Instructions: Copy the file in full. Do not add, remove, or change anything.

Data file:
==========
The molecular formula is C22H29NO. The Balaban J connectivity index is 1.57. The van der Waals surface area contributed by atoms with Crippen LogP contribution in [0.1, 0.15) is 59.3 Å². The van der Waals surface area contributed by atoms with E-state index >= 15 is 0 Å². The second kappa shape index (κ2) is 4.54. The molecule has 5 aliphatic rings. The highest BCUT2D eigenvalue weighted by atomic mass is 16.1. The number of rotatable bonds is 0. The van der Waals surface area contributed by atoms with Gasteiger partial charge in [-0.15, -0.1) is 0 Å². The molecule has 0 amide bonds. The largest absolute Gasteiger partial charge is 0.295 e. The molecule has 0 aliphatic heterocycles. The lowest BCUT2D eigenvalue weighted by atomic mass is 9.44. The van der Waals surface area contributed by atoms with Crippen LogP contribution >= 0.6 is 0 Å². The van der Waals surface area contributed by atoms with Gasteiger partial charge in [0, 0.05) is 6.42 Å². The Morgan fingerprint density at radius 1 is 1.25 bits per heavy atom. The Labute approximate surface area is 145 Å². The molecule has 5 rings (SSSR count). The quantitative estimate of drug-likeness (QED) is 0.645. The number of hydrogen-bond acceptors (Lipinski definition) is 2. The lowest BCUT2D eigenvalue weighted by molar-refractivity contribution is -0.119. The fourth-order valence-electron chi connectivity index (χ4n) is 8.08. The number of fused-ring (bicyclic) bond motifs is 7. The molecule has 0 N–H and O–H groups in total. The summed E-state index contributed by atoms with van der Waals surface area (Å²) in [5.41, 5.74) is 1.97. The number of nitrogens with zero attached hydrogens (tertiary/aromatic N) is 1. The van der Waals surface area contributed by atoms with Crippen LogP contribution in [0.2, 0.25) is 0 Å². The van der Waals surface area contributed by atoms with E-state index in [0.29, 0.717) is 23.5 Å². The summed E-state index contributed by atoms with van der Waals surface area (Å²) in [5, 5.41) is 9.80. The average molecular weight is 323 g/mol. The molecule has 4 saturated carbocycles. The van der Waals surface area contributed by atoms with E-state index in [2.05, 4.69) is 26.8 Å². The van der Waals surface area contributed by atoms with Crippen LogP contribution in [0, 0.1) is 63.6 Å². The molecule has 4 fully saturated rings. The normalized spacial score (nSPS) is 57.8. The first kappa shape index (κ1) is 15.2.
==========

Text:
The molecular formula is C22H29NO. The Balaban J connectivity index is 1.57. The van der Waals surface area contributed by atoms with Crippen LogP contribution in [0.1, 0.15) is 59.3 Å². The van der Waals surface area contributed by atoms with E-state index >= 15 is 0 Å². The second kappa shape index (κ2) is 4.54. The molecule has 5 aliphatic rings. The highest BCUT2D eigenvalue weighted by atomic mass is 16.1. The number of rotatable bonds is 0. The van der Waals surface area contributed by atoms with Gasteiger partial charge in [-0.15, -0.1) is 0 Å². The molecule has 0 amide bonds. The largest absolute Gasteiger partial charge is 0.295 e. The molecule has 0 aliphatic heterocycles. The lowest BCUT2D eigenvalue weighted by atomic mass is 9.44. The van der Waals surface area contributed by atoms with Crippen LogP contribution >= 0.6 is 0 Å². The van der Waals surface area contributed by atoms with Gasteiger partial charge in [0, 0.05) is 6.42 Å². The Morgan fingerprint density at radius 1 is 1.25 bits per heavy atom. The Labute approximate surface area is 145 Å². The molecule has 5 rings (SSSR count). The quantitative estimate of drug-likeness (QED) is 0.645. The number of hydrogen-bond acceptors (Lipinski definition) is 2. The lowest BCUT2D eigenvalue weighted by molar-refractivity contribution is -0.119. The fourth-order valence-electron chi connectivity index (χ4n) is 8.08. The number of fused-ring (bicyclic) bond motifs is 7. The molecule has 0 N–H and O–H groups in total. The summed E-state index contributed by atoms with van der Waals surface area (Å²) in [5.41, 5.74) is 1.97. The number of nitrogens with zero attached hydrogens (tertiary/aromatic N) is 1. The van der Waals surface area contributed by atoms with Crippen LogP contribution in [0.2, 0.25) is 0 Å². The van der Waals surface area contributed by atoms with E-state index in [0.29, 0.717) is 23.5 Å². The summed E-state index contributed by atoms with van der Waals surface area (Å²) in [5, 5.41) is 9.80. The average molecular weight is 323 g/mol. The molecule has 4 saturated carbocycles. The van der Waals surface area contributed by atoms with E-state index in [2.05, 4.69) is 26.8 Å². The van der Waals surface area contributed by atoms with Crippen LogP contribution in [0, 0.1) is 63.6 Å². The molecule has 4 fully saturated rings. The normalized spacial score (nSPS) is 57.8. The first kappa shape index (κ1) is 15.2.